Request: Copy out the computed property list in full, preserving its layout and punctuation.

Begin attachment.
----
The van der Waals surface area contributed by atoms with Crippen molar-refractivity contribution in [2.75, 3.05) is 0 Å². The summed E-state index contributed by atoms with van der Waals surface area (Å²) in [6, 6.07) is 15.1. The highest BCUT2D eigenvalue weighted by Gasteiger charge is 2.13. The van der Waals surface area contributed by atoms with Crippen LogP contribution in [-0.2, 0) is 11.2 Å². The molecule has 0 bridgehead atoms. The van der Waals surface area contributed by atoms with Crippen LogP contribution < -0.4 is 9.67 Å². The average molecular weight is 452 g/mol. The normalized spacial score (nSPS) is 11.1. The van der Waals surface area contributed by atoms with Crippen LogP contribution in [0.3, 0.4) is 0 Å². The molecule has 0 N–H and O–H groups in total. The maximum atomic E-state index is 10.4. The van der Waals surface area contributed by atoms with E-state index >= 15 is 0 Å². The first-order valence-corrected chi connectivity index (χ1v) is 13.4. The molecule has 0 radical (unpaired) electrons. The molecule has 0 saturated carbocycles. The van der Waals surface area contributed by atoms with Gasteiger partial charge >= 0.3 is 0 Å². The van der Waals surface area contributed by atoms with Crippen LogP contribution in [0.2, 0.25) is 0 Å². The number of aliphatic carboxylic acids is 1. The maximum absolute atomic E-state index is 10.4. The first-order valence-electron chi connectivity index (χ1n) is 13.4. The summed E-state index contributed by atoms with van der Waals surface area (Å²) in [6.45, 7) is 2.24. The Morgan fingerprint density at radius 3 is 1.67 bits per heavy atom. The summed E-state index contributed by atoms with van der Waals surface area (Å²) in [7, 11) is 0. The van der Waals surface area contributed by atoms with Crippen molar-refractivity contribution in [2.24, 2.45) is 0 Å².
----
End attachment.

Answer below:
The van der Waals surface area contributed by atoms with Crippen molar-refractivity contribution in [2.75, 3.05) is 0 Å². The summed E-state index contributed by atoms with van der Waals surface area (Å²) in [6, 6.07) is 15.1. The highest BCUT2D eigenvalue weighted by Gasteiger charge is 2.13. The van der Waals surface area contributed by atoms with Crippen LogP contribution in [-0.2, 0) is 11.2 Å². The molecule has 0 bridgehead atoms. The van der Waals surface area contributed by atoms with Crippen LogP contribution < -0.4 is 9.67 Å². The average molecular weight is 452 g/mol. The normalized spacial score (nSPS) is 11.1. The van der Waals surface area contributed by atoms with Crippen LogP contribution in [0.3, 0.4) is 0 Å². The molecule has 0 N–H and O–H groups in total. The maximum atomic E-state index is 10.4. The van der Waals surface area contributed by atoms with E-state index >= 15 is 0 Å². The first-order valence-corrected chi connectivity index (χ1v) is 13.4. The molecule has 0 radical (unpaired) electrons. The molecule has 0 saturated carbocycles. The van der Waals surface area contributed by atoms with Gasteiger partial charge >= 0.3 is 0 Å². The van der Waals surface area contributed by atoms with Crippen LogP contribution in [0.2, 0.25) is 0 Å². The number of aliphatic carboxylic acids is 1. The maximum absolute atomic E-state index is 10.4. The first-order valence-electron chi connectivity index (χ1n) is 13.4. The summed E-state index contributed by atoms with van der Waals surface area (Å²) in [6.45, 7) is 2.24. The Morgan fingerprint density at radius 3 is 1.67 bits per heavy atom. The summed E-state index contributed by atoms with van der Waals surface area (Å²) in [7, 11) is 0. The van der Waals surface area contributed by atoms with Crippen molar-refractivity contribution in [2.24, 2.45) is 0 Å².